This assumes OP did not misunderstand the question and changed critical information when/if it was paraphrased when posted here.
 

pietnel007

Member
Location
Secunda
Parallel circuits, I will assume the voltage across each resistor will be equivalent to to your supply? The current through each one will be different. In a series circuit the voltage over each resistor will differ to the value of resistance and the current will be equal.

Sent from my F8331 using Tapatalk
 

gar

Senior Member
210221-1643 EST

I would reword the question as:

If two 20 ohm resistors are in parallel, and each is dissipating 10w, then what is the voltage across them?

Draw the circuit, look at it closely, and you should easily see how to solve the problem. What is the voltage across a 20 ohm resistor dissipating 10 watts?

.
 

Carultch

Senior Member
Location
Massachusetts
Parallel circuits, I will assume the voltage across each resistor will be equivalent to to your supply? The current through each one will be different. In a series circuit the voltage over each resistor will differ to the value of resistance and the current will be equal.
The current COULD be different, if they were different resistors in parallel. But current will divide equally between the two paths, if both paths have identical resistance.
 

kwired

Electron manager
Location
NE Nebraska
Parallel circuits, I will assume the voltage across each resistor will be equivalent to to your supply? The current through each one will be different. In a series circuit the voltage over each resistor will differ to the value of resistance and the current will be equal.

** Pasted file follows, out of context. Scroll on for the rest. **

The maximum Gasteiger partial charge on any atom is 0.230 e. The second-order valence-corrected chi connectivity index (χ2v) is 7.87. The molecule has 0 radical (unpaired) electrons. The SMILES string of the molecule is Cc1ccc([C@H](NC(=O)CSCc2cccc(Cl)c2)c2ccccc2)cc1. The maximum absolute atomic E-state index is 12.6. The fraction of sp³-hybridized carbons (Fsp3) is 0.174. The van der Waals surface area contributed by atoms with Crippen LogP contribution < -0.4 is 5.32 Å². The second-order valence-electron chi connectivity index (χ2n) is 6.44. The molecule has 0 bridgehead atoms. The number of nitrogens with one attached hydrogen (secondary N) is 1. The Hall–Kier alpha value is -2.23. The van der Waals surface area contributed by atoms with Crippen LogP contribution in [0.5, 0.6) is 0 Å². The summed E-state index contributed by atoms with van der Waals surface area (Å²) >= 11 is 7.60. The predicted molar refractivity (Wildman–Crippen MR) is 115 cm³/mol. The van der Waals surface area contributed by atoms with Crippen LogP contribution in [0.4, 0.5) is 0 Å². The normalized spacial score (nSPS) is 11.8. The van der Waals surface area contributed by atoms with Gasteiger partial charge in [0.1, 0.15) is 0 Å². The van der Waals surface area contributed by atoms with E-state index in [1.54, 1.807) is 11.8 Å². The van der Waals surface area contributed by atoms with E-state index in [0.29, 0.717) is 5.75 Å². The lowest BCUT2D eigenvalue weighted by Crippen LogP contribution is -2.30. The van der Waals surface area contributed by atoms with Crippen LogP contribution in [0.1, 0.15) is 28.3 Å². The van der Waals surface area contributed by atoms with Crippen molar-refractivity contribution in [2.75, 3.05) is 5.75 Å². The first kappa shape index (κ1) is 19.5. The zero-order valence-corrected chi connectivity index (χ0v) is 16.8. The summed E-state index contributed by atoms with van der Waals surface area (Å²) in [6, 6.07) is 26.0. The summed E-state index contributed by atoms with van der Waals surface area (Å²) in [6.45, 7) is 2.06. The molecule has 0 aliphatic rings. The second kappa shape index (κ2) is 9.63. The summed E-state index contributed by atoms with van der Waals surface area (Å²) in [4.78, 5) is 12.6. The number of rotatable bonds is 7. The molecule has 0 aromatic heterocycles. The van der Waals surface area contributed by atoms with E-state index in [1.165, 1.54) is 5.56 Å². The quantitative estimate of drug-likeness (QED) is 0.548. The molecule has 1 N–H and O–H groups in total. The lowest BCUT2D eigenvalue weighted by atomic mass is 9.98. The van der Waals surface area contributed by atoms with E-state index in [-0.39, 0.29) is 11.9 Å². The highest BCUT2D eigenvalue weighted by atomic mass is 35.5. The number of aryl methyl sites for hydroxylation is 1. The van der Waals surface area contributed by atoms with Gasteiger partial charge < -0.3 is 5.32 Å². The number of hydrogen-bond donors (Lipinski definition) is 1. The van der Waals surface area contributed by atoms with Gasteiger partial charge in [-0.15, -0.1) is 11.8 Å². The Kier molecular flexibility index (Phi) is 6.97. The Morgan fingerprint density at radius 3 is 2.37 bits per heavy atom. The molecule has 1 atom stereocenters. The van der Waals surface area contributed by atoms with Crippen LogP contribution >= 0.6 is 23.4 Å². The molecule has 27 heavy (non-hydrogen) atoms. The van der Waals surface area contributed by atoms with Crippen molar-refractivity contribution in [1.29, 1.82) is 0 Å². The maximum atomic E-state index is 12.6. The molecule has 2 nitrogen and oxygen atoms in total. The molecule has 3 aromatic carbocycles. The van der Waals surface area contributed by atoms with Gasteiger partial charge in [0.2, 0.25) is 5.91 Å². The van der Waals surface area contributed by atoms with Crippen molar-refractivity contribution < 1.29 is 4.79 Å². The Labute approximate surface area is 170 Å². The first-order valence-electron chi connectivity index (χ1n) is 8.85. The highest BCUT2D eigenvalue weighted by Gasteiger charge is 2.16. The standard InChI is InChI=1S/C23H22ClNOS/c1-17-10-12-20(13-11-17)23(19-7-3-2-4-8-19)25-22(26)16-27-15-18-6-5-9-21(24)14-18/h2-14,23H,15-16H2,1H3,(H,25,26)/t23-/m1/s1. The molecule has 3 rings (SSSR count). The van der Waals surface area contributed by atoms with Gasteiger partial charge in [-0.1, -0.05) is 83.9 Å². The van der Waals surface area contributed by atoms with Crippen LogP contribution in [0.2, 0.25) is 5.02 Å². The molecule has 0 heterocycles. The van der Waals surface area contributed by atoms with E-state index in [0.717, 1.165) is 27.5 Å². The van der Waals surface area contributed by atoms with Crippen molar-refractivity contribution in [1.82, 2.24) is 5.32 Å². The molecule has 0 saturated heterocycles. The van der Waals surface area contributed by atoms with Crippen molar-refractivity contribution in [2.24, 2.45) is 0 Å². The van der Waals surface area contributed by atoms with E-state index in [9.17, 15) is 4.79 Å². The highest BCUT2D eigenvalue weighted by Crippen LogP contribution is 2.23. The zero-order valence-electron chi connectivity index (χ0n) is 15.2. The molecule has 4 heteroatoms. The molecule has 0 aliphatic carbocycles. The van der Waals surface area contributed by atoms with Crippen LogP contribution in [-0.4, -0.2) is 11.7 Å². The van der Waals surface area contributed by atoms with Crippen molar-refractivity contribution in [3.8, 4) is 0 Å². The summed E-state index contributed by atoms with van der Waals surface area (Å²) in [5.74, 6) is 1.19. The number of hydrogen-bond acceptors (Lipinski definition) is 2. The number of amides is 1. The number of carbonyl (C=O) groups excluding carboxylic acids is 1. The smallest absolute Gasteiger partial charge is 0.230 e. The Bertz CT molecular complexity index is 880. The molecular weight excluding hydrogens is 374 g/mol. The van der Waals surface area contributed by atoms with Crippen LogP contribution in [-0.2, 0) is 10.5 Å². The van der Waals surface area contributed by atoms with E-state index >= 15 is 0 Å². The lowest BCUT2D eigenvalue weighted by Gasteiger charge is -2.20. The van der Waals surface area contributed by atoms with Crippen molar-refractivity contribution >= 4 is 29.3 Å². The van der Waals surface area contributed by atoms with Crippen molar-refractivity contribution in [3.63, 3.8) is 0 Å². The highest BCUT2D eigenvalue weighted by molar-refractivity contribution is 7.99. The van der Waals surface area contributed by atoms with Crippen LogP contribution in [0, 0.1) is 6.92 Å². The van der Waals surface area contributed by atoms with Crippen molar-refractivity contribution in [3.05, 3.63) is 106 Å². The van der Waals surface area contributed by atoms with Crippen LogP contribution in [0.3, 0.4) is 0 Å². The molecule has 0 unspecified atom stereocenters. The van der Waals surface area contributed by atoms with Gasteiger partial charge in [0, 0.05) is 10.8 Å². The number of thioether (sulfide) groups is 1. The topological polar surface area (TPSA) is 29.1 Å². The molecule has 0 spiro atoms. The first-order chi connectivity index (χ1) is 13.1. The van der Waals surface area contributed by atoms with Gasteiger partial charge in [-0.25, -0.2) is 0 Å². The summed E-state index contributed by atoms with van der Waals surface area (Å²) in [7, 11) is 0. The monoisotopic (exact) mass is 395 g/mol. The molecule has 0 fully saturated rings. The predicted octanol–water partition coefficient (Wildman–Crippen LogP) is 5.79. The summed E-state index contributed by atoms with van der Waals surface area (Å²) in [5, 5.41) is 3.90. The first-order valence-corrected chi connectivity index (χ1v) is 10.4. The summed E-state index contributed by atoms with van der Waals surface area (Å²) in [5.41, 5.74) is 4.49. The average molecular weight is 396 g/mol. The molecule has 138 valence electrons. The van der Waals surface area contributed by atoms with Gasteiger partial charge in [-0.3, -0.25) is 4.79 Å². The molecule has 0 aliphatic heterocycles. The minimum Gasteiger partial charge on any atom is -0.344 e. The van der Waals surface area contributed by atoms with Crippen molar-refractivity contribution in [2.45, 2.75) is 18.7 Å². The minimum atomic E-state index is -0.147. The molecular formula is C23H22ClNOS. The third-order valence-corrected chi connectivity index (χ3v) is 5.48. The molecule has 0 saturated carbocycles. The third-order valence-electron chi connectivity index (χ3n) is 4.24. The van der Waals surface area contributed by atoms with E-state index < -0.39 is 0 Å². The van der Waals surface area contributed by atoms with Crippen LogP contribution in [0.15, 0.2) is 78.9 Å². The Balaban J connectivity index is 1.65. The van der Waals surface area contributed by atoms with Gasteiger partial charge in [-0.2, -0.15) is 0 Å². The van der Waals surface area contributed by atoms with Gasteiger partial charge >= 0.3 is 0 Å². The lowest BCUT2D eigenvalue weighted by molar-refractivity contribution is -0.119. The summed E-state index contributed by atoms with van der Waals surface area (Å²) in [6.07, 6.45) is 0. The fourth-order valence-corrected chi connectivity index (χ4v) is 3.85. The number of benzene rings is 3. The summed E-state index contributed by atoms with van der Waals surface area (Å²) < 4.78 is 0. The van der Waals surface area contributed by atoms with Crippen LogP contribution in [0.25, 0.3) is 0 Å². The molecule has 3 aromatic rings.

Sent from my F8331 using Tapatalk
Since they both same Watts and both connected to same voltage then they be the same resistance and each draw same current. (within certain tolerance level anyway)
 

pietnel007

Member
Location
Secunda
Since they both same Watts and both connected to same voltage then they be the same resistance and each draw same current. (within certain tolerance level anyway)
I was meaning in general that in parallel circuits the current will differ in general.

Sent from my F8331 using Tapatalk
 

kwired

Electron manager
Location
NE Nebraska
I was meaning in general that in parallel circuits the current will differ in general.

Sent from my F8331 using Tapatalk
True, because resistance is seldom exactly the same. So it depends on what tolerance level is acceptable before you start to consider those differences.

For basic electricity studies for beginners and a question like this you are generally assuming the resistance of both is identical.

For real world problems and solutions, you have to consider how much tolerance can be accepted for the particular application.
 

winnie

Senior Member
Location
Springfield, MA, USA
Occupation
Electric motor research
If I were writing the question, then the resistors would be burning 88.2W each. Or maybe 238.05W.

Then after everyone laughed about the answer we could have a discussion about significant figures.

-Jon